Types Of Reactions
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Types Of Reactions

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Types Of Reactions Types Of Reactions Presentation Transcript

  • Types of Chemical Reactions Section 8.2
  • Objectives
    • Define and give general equations for synthesis, decomposition, single-replacement, and double-replacement reactions.
    • Classify a reaction as synthesis, decomposition, single-replacement, single-replacement, double-replacement, or combustion.
  • Objectives
    • List three types of synthesis reactions and six types of decomposition reactions.
    • List four types of single-replacement reactions and three types of double-replacement reactions.
    • Predict the products of single reactions given the reactants.
    View slide
  • Background
    • Thousands of known chemical reactions occur in various systems. Memorizing the equations for so many chemical reactions would be difficult. It is more useful and realistic to classify reactions according to various similarities and regularities.
    View slide
  • Background
    • The five basic types described in this section are:
      • Synthesis
      • Decomposition
      • Single-replacement
      • Double-replacement
      • Combustion
  • Synthesis Reactions
    • In a synthesis reaction, also known as composition reaction, two or more substances combine to form a new compound.
      • General equation: A + X AX .
    • Types of synthesis reactions:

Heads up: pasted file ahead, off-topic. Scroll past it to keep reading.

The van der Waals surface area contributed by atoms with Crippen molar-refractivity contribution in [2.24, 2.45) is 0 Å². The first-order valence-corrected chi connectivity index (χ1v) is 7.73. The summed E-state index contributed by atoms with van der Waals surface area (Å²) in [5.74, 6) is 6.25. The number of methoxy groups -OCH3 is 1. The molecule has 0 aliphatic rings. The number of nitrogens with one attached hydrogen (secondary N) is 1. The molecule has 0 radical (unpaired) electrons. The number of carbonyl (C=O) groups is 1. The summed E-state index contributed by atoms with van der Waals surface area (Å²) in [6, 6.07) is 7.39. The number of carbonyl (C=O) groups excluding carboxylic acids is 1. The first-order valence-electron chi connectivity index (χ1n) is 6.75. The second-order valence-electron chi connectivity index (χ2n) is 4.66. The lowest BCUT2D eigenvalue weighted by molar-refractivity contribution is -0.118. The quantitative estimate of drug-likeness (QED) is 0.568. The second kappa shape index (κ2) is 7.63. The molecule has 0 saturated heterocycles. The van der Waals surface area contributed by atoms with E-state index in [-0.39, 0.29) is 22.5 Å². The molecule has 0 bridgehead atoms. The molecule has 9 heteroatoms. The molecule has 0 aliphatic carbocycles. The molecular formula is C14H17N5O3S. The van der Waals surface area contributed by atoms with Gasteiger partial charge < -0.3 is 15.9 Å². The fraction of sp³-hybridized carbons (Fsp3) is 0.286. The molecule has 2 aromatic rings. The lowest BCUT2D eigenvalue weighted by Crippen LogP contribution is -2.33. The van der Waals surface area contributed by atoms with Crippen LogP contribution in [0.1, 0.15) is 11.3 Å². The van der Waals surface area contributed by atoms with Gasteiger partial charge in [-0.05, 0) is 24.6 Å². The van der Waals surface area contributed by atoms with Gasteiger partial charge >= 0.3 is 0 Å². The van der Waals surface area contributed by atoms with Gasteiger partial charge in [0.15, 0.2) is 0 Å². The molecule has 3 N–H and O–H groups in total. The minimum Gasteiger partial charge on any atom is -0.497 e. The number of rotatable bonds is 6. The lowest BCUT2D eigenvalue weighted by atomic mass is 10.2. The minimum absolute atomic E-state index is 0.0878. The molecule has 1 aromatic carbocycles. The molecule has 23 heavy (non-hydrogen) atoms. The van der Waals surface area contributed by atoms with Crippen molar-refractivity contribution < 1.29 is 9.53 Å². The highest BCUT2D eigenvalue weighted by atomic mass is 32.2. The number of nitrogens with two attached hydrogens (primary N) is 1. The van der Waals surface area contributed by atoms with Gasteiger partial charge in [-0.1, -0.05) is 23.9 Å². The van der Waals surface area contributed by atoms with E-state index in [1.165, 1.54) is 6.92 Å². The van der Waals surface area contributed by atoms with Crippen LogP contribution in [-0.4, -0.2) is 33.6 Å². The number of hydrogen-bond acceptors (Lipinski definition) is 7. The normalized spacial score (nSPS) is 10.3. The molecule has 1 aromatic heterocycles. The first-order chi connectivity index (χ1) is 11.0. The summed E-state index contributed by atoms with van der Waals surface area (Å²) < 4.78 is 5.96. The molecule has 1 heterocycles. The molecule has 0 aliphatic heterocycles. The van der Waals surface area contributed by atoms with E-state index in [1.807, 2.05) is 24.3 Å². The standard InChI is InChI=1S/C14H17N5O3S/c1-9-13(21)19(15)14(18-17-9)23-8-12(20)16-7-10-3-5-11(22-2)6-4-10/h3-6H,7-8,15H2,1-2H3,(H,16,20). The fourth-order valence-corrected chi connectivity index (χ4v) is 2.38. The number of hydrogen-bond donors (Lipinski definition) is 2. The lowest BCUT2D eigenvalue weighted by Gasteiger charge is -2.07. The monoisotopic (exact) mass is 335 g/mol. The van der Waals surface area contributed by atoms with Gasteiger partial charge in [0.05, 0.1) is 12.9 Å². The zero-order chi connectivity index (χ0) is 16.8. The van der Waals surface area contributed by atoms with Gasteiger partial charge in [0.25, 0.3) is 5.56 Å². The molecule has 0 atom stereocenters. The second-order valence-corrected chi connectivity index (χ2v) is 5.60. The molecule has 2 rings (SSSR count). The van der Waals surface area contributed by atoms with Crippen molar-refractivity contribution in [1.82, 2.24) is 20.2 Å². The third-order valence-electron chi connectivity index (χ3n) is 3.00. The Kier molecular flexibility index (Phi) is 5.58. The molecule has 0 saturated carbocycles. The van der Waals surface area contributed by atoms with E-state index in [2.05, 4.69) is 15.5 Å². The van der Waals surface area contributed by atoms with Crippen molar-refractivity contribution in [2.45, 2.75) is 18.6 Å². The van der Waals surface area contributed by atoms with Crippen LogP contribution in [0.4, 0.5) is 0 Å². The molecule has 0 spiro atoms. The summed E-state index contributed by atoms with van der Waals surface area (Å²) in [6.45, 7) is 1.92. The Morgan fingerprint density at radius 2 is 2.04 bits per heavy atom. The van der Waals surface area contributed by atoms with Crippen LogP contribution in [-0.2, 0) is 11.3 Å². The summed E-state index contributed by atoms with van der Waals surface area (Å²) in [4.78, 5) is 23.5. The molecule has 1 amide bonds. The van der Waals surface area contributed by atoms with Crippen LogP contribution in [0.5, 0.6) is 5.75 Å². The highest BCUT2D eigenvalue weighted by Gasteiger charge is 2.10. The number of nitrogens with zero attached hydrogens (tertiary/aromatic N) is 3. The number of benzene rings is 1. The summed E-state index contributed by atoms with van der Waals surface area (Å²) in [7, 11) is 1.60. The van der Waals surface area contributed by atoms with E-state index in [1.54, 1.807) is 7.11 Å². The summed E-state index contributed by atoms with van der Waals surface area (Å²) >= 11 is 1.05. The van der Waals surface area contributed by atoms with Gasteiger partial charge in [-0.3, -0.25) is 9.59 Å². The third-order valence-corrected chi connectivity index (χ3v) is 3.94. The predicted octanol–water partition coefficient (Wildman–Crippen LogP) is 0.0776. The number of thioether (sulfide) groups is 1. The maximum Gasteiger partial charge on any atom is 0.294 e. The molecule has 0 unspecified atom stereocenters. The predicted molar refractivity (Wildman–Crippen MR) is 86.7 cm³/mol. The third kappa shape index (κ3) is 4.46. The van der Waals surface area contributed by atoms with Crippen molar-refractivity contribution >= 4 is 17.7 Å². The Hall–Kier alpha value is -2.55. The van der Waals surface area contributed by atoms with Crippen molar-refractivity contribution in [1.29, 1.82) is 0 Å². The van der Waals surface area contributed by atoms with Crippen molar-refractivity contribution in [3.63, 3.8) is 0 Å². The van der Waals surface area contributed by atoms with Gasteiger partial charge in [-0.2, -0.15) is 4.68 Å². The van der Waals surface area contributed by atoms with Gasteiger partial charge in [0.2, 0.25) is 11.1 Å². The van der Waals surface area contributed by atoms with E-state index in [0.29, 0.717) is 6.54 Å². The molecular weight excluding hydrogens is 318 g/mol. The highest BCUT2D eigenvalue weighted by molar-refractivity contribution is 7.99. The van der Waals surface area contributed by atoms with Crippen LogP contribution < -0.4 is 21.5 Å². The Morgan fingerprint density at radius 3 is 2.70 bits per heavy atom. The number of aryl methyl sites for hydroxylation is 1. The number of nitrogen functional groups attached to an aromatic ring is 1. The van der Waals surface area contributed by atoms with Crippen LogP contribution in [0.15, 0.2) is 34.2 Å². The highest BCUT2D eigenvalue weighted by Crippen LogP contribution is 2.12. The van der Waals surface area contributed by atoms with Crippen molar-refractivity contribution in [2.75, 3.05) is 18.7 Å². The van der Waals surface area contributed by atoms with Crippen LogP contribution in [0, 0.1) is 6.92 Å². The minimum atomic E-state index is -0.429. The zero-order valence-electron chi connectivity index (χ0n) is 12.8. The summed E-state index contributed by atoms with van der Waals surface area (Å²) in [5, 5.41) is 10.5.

• Reactions of elements with oxygen and sulfur.
      • Reactions of metals with halogens.
      • Synthesis reaction with oxides.
    • Examples of Reaction of Elements with Oxygen and Sulfur:
      • Forming Oxides and sulfides:
        • 2Mg(s) + O 2 (g) 2MgO(s)
        • 16Rb(s) + S 8 (s) 8Rb 2 S(s)
        • 8Ba(s) + S 8 (s) 8BaS(s)
        • S8(s) + 8O 2 (g) 8SO 2 (g)
        • C(s) + O 2 (g) CO 2 (g)
        • 2C(s) + O 2 (g) CO(g)
        • 2H 2 (g) + O 2 (g) 2H 2 O(l)
      • Forming Oxides and sulfides:
        • 2Fe(s) + O 2 (g) 2FeO(s)
        • 4Fe(s) + 3O 2 (g) 2Fe 2 O 3 (s)
    • Reactions of Metals with Halogens (most metals react with the halogens (group 17) to form either ionic or covalent compounds.
      • Group 1 metals with Group 17 elements
        • 2Na(s) + Cl 2 (g) 2NaCl(s)
        • 2K(s) + I 2 (g) 2KI(s)
      • Group 2 metals with Group 17 elements
        • Mg(s) + F 2 (g) MgF 2 (s)
        • Sr(s) + Br 2 (l) SrBr 2 (s)
      • Fluorine is so reactive that it combines with almost all metals:
        • 2Na(s) + F 2 (g) 2NaF(s)
        • 2Co(s) + F 2 (g) 2CoF 3 (s)
        • U(s) +3F 2 (g) UF 6 (g)
        • Practical application with fluorine:
          • Sodium fluorine added to municipal water supplies.
          • Cobalt(III) fluoride is a strong fluorinating agent.
          • Uranium(VI) fluoride is the first step in the production of uranium for use in nuclear power plants.
    • Synthesis Reactions with Oxides
      • Oxides of active metals react with water to produce metal hydroxides - example
        • CaO(s) + H 2 O(l) Ca(OH) 2 (s)
      • Many oxides of nonmetals (upper right portion of the periodic table) react with water to produce oxyacids - example
        • SO 2 (g) + H 2 O(l) H 2 SO 3 (aq)
        • this reacts with oxygen to produce sulfuric acid
        • 2H 2 SO 3 (aq) + O 2 (g) 2H 2 SO 4 (aq)
      • Certain metal oxides and nonmetal oxides react with each other in synthesis reaction to form salts. CaO(s) + SO 2 (g) CaSO 3 (s )
  • Decomposition Reactions
    • In a decomposition reaction, a single compound undergoes a reaction the produces two or more products.
      • General equation AX A + X
    • Types of decomposition reactions
      • Decomposition of Binary Compounds
      • Decomposition of Metal Carbonates
      • Decomposition of Metal Hydroxides
      • Decomposition of Metal Chlorates